The Best Advice for Purchasing Boots, Bindings and Board


  • Board length: Some rental shops follow the rule of thumb that a board should be long enough to touch the beginner's chin and nose. When you ride a board, it feels different. You might be interested in a 155 of one model and a 165 of another. There are no hard(solid) and fast rules in anything. To begin, rent and try out your equipment before purchasing.

  • Board width: Board width, usually measured as waist width, has a significant impact on how a board works for a specific rider. The boot toe and heel should be parallel to the board's edges. A small amount of toe overhang is acceptable, but too much will cause the toe (or heel) to dig into the snow when turning, reducing control. If the toe and heel are too far in from the edge, getting the board onto the edge becomes much more difficult, requiring the rider to exert excessive force. 
The optimal board width for you is determined by two factors: 
Stance Angles 
•The Sole Length Of Your Snowboard Boots

When riding with your feet straight across (0 degrees), the board width at the binding locations should be close to the sole length of the boot. The board should be significantly narrower if you ride with your feet at 60 degrees. The standard newbie advice: suitable for most new riders who are unsure whether they want to specialize in any particular area and do not have knowledgeable friends to assist them.

  • Brands: Because you (presumably) know nothing about the manufacturers, stick to the big names: Burton, Sims, Nitro, Morrow... They've been producing high-quality goods for a long time, so you won't be disappointed.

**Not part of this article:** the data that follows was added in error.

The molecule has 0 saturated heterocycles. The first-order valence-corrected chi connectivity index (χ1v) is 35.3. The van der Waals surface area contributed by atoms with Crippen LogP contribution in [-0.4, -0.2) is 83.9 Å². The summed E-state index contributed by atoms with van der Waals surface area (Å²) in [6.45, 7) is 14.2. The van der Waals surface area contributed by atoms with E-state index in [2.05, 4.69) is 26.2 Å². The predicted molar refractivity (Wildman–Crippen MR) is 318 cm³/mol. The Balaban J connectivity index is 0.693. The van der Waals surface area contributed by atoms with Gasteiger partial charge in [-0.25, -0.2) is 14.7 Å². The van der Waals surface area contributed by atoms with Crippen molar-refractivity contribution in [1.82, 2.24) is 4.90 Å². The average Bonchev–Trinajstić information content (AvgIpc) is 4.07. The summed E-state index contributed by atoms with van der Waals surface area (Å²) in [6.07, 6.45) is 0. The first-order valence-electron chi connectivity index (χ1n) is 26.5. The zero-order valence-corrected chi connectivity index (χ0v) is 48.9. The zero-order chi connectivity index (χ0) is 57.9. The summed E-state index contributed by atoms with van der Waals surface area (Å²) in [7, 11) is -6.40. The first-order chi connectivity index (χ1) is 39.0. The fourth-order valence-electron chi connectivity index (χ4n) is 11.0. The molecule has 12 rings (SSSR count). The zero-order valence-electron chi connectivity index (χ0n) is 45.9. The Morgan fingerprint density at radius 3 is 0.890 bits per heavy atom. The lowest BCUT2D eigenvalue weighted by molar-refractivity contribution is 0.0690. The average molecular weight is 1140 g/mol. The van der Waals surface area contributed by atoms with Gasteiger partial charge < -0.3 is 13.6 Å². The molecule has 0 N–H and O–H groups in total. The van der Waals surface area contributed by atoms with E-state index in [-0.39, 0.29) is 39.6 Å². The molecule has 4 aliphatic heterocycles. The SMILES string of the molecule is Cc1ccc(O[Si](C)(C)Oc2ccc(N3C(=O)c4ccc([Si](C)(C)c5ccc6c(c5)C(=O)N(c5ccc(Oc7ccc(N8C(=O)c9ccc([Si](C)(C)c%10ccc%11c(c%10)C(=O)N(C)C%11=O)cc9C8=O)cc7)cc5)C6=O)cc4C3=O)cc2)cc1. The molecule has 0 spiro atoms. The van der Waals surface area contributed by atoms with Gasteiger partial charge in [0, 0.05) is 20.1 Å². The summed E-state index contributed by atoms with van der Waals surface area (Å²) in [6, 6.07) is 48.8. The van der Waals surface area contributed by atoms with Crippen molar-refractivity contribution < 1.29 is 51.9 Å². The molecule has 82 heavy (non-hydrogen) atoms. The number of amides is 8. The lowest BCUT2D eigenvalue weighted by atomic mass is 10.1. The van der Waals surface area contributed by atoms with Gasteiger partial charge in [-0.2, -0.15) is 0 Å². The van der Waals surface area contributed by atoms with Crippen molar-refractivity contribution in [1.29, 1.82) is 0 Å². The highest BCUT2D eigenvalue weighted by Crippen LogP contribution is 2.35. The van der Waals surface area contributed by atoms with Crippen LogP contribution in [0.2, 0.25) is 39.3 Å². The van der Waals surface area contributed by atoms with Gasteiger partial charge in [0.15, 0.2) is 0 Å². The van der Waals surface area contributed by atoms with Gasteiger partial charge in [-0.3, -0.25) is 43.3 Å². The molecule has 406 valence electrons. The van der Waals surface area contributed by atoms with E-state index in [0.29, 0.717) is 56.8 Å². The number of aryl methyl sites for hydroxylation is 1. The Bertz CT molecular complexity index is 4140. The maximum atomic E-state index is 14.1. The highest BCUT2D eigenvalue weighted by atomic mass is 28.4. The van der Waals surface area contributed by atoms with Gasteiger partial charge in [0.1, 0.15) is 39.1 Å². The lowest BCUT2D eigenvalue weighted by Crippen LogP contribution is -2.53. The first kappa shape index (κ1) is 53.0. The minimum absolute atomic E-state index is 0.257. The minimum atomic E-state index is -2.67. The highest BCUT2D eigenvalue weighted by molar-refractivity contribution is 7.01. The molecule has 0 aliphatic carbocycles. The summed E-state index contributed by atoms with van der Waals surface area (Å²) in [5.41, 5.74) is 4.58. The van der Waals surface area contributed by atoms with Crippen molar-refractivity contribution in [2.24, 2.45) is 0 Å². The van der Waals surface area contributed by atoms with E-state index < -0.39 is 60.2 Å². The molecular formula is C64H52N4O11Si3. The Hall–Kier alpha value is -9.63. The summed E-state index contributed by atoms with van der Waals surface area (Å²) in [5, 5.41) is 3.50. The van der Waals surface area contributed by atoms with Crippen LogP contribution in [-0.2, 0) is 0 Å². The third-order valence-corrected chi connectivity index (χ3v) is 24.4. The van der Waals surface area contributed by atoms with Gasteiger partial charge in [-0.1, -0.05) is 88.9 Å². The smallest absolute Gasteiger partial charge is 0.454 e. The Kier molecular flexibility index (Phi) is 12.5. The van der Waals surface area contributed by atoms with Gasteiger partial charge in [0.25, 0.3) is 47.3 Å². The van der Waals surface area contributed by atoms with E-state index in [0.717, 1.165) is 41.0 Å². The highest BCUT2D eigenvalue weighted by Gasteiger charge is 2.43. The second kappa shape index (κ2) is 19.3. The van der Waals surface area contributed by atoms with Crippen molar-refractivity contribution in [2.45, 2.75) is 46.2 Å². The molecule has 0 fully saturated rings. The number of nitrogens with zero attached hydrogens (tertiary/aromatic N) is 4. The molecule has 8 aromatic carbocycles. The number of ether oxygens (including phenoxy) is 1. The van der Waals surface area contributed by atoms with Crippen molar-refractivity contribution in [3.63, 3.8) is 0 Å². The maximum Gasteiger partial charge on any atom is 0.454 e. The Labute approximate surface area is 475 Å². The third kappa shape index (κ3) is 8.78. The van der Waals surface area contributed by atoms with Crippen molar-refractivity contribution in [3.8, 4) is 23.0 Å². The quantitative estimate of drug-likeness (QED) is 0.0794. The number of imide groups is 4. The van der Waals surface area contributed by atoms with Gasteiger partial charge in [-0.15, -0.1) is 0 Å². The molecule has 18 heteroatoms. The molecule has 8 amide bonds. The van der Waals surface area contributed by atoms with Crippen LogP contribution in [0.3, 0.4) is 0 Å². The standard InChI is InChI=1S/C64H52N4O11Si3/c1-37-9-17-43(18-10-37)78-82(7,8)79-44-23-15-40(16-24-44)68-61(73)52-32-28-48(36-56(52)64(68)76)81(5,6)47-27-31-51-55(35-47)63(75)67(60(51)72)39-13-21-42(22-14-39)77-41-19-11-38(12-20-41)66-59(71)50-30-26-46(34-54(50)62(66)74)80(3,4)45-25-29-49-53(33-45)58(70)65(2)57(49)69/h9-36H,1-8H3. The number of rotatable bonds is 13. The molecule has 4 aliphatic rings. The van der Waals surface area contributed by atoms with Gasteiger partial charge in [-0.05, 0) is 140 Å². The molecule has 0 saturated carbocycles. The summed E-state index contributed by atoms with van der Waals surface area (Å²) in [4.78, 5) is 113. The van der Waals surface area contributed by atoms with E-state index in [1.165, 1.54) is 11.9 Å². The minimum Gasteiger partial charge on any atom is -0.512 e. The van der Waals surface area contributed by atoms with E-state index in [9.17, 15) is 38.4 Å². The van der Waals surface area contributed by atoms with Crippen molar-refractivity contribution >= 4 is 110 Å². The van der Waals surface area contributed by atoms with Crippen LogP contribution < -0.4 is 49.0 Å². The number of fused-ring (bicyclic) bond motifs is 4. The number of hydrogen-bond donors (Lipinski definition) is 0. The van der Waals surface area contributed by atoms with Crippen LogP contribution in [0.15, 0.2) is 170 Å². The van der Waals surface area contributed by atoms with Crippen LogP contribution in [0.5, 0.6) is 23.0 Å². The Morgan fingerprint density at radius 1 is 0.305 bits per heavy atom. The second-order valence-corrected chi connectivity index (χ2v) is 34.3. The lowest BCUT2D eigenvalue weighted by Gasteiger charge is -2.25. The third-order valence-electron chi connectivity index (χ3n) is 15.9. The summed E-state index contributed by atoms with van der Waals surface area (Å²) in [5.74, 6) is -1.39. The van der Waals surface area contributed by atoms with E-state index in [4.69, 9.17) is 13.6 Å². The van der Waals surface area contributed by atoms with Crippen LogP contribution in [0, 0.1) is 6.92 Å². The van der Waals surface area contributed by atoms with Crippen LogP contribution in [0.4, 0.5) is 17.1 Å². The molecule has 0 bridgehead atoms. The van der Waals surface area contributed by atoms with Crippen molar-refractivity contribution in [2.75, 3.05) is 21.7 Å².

• Style: Purchase a freeriding board (such as the Burton A-Deck), soft boots, and soft bindings.

  • Set up: Set your stance to 20′′ wide, 1′′ back from the center, 30 degrees in front, and 15 degrees in back. Learn to ride, then experiment with your stance to see what works best for you.

  • New or used: Buying a used board can save you a lot of money. Purchase one that isn't too old (it has inserts instead of drilled bindings), isn't too beat up (the base and edges appear to be in good condition), and hasn't been pounded to death (it still has camber). Learn to ride by taking a lesson. Really. I don't care how good your friend is or how much evil shit they can pull. They have no formal training in teaching. Save yourself some bruises, spend $20, and have a MUCH better first day.

  • Disclaimer: This is an old-school setup. Can you guess why? It is effective. It's not ideal for jibbing, racing, or anything else, but it's fantastic for learning. If I didn't mention your favorite brand, this isn't meant to be a comprehensive list, just a simple and reliable one. If you buy a Burton, Sims, or Nitro, it may or may not be the absolute best board available (give or take taste), but it will NOT suck, and it will retain its resale value, allowing you to sell it and buy something more specialized later.

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